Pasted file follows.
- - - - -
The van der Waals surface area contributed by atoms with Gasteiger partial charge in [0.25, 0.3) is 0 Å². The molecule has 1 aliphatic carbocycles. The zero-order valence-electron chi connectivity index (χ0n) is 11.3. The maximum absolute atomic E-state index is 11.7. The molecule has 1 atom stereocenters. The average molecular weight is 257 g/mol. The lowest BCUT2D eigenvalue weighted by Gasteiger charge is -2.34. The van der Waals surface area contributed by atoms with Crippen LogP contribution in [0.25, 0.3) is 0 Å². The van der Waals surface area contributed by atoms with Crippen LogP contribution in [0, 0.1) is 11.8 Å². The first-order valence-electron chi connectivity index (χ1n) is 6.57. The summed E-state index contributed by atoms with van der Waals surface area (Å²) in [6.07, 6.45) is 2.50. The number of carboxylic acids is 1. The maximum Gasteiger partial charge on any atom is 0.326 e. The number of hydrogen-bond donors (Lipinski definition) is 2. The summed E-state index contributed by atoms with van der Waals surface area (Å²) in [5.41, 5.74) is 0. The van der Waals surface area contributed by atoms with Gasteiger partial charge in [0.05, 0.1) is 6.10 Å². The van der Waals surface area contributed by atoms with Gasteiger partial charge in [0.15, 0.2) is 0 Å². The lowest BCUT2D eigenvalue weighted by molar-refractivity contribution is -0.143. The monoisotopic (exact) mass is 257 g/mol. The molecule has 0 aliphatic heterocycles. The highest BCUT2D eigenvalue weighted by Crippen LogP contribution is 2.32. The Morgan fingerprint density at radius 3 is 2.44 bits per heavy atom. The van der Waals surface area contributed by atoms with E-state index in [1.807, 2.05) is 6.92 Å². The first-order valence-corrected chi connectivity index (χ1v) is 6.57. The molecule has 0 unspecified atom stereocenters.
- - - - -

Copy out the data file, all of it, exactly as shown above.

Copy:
The van der Waals surface area contributed by atoms with Gasteiger partial charge in [0.25, 0.3) is 0 Å². The molecule has 1 aliphatic carbocycles. The zero-order valence-electron chi connectivity index (χ0n) is 11.3. The maximum absolute atomic E-state index is 11.7. The molecule has 1 atom stereocenters. The average molecular weight is 257 g/mol. The lowest BCUT2D eigenvalue weighted by Gasteiger charge is -2.34. The van der Waals surface area contributed by atoms with Crippen LogP contribution in [0.25, 0.3) is 0 Å². The van der Waals surface area contributed by atoms with Crippen LogP contribution in [0, 0.1) is 11.8 Å². The first-order valence-electron chi connectivity index (χ1n) is 6.57. The summed E-state index contributed by atoms with van der Waals surface area (Å²) in [6.07, 6.45) is 2.50. The number of carboxylic acids is 1. The maximum Gasteiger partial charge on any atom is 0.326 e. The number of hydrogen-bond donors (Lipinski definition) is 2. The summed E-state index contributed by atoms with van der Waals surface area (Å²) in [5.41, 5.74) is 0. The van der Waals surface area contributed by atoms with Gasteiger partial charge in [0.05, 0.1) is 6.10 Å². The van der Waals surface area contributed by atoms with Gasteiger partial charge in [0.15, 0.2) is 0 Å². The lowest BCUT2D eigenvalue weighted by molar-refractivity contribution is -0.143. The monoisotopic (exact) mass is 257 g/mol. The molecule has 0 aliphatic heterocycles. The highest BCUT2D eigenvalue weighted by Crippen LogP contribution is 2.32. The Morgan fingerprint density at radius 3 is 2.44 bits per heavy atom. The van der Waals surface area contributed by atoms with E-state index in [1.807, 2.05) is 6.92 Å². The first-order valence-corrected chi connectivity index (χ1v) is 6.57. The molecule has 0 unspecified atom stereocenters.